You’ll have noticed that I haven’t posted much about homeschooling in a while. There are a few reasons for this: we’re on mellow stretch as we enjoy the World Cup and the Africa unit study, things with Sandra have really smoothed out in terms of her vision problems and I’m just enjoying what a wonderful person she is and trying to get her up to grade level, and then there is the last reason: the struggle.

The same struggle as always, it seems.

The struggle to homeschool a tornado.

The struggle to keep my fears out of this journey.

Matthias is incredible and incredibly frustrating. He’s like a tornado or some other force of nature: he’s unpredictable, wild, and there’s no point in trying to argue with that fact. You just can’t persuade a tornado, after all. His ability to live in the moment, to be full of an emotion, to forget about the past and the future and live utterly with what is before him is a lesson in mindfulness that is like a Zen retreat. Since his birth, I have learned an astonishing amount about the dangers of living in your head, the futility of making plans, and the beauty of mindful awareness.

It’s not easy, though, to parent – and especially to homeschool – someone so far off the beaten track. I wrote the other day in my journal: “I need to remember that Matthias is not broken. He does not need to be fixed. He’s not an imperfect version of someone else.” It’s a lesson I seem to confront time and time again, proof that I do live in my head, that I do compare, that I do worry that he’s not on the same path as everyone else.  He’s not broken.

Which is so funny, in that ironic and frustrating banging-my-head-on-the-same-wall sort of funny. I homeschool because I don’t believe in mass-producing people. I homeschool so that my kids can pursue their strengths and never learn to label themselves by their weaknesses. I homeschool because I don’t believe in one path for all people. And yet my biggest problem is accepting that my son’s path does not look normal. My biggest problem is confronting my fear that I am damaging him by not forcing him to learn set tasks at a set pace.

If there is no one right path to growing up – to being a person – isn’t the only way to fail at this job to try to force the journey?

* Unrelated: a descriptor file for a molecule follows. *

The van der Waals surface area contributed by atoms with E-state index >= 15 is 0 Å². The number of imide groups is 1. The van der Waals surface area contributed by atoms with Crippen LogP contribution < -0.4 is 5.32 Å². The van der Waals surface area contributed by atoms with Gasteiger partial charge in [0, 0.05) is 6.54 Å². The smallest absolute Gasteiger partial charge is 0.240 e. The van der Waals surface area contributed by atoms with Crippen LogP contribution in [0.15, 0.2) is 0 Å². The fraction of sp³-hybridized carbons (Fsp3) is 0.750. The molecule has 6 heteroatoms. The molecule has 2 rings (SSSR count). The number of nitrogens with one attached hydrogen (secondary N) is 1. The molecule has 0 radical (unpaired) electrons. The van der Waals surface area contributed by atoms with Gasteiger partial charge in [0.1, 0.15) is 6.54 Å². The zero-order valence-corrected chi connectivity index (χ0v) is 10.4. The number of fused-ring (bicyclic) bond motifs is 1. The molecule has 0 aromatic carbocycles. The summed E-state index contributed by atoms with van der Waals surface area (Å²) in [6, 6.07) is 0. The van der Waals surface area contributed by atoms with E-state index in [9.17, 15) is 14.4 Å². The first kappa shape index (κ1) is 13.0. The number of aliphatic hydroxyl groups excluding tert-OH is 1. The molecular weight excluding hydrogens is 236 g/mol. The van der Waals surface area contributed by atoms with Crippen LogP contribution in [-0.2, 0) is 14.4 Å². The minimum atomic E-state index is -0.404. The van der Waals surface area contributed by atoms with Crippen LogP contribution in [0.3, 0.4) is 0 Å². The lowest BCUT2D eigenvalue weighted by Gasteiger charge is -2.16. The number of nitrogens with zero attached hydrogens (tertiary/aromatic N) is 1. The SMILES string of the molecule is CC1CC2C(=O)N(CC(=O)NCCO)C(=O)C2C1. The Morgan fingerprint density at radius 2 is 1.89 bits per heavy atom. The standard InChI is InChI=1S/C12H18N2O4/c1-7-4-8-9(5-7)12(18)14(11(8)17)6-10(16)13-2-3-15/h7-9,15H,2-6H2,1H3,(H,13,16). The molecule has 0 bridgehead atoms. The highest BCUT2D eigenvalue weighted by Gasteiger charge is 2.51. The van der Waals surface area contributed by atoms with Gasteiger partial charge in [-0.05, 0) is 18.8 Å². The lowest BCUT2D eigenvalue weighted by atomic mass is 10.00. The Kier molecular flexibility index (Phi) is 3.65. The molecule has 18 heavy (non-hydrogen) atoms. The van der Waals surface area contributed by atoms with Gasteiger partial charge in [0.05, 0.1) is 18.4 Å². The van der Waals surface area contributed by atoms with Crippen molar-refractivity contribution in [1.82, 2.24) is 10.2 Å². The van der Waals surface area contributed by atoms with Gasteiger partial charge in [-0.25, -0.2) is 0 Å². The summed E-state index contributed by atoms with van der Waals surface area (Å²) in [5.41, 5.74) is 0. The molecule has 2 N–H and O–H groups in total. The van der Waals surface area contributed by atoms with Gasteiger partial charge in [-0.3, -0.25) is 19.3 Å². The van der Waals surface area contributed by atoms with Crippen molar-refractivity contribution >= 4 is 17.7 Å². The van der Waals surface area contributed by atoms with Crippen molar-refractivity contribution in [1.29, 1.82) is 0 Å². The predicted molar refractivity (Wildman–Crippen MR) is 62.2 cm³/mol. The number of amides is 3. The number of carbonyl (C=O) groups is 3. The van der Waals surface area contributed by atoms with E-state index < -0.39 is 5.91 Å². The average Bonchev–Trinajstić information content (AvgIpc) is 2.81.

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making connections

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He’s so different than I am. I struggle to make connections between his way of being human and my way of being human. He can’t tell me what he needs – analytical conversations are not his forte. What works is paying complete attention to him in each moment and trying to work with what is going on.

This week, Rainer and I had a long walk and a serious talk about whether I was failing at this homeschooling gig. I learned that he supports me and believes that Tias is on track for whatever his path and his time-table turn out to be.  We might not know where he’s heading and when he’ll arrive, but he’s right where he is.  It’s that Winnie the Pooh insight: “Wherever you go, there you are.” We tried to figure out what would interest Tias, what would draw him in.We ended up shrugging our shoulders.

The next morning Tias saw the science kits I’d ordered. He wanted to start the Electronics kit. I said no. I wanted to read both manuals, get a sense of them, look at the library to see if there were extra books to supplement the topics, and then block out a rough schedule.

Seriously? Are you shouting at the monitor? You should be.

I’m pretty thick some mornings. Luckily Rainer was there and overruled me.

The little worries about homeschooling have faded since the early days. The big ones don’t really go away. It’s funny how all the fears relate more to me and my issues than to the kids and their issues.

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